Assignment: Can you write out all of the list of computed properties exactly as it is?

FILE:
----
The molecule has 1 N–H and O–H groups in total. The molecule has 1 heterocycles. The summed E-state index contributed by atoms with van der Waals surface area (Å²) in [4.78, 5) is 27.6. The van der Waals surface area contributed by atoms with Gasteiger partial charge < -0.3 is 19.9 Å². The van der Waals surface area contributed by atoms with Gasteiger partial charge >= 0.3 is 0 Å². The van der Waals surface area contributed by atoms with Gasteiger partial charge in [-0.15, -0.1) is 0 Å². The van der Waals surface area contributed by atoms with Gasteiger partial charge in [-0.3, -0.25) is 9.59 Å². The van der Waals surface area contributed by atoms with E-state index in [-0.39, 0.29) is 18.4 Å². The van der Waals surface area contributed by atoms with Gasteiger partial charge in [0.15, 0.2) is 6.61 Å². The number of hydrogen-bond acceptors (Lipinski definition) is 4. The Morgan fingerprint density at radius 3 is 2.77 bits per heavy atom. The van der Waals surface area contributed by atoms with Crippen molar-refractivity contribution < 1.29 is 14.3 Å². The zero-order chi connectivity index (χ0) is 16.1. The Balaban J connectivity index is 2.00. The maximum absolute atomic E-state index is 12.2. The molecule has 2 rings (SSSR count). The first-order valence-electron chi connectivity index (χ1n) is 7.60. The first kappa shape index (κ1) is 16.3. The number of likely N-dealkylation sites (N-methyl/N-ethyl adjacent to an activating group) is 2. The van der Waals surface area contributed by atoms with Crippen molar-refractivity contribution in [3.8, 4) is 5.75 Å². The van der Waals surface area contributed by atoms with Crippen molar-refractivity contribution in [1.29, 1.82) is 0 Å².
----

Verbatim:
The molecule has 1 N–H and O–H groups in total. The molecule has 1 heterocycles. The summed E-state index contributed by atoms with van der Waals surface area (Å²) in [4.78, 5) is 27.6. The van der Waals surface area contributed by atoms with Gasteiger partial charge < -0.3 is 19.9 Å². The van der Waals surface area contributed by atoms with Gasteiger partial charge >= 0.3 is 0 Å². The van der Waals surface area contributed by atoms with Gasteiger partial charge in [-0.15, -0.1) is 0 Å². The van der Waals surface area contributed by atoms with Gasteiger partial charge in [-0.3, -0.25) is 9.59 Å². The van der Waals surface area contributed by atoms with E-state index in [-0.39, 0.29) is 18.4 Å². The van der Waals surface area contributed by atoms with Gasteiger partial charge in [0.15, 0.2) is 6.61 Å². The number of hydrogen-bond acceptors (Lipinski definition) is 4. The Morgan fingerprint density at radius 3 is 2.77 bits per heavy atom. The van der Waals surface area contributed by atoms with Crippen molar-refractivity contribution < 1.29 is 14.3 Å². The zero-order chi connectivity index (χ0) is 16.1. The Balaban J connectivity index is 2.00. The maximum absolute atomic E-state index is 12.2. The molecule has 2 rings (SSSR count). The first-order valence-electron chi connectivity index (χ1n) is 7.60. The first kappa shape index (κ1) is 16.3. The number of likely N-dealkylation sites (N-methyl/N-ethyl adjacent to an activating group) is 2. The van der Waals surface area contributed by atoms with Crippen molar-refractivity contribution in [3.8, 4) is 5.75 Å². The van der Waals surface area contributed by atoms with Crippen molar-refractivity contribution in [1.29, 1.82) is 0 Å².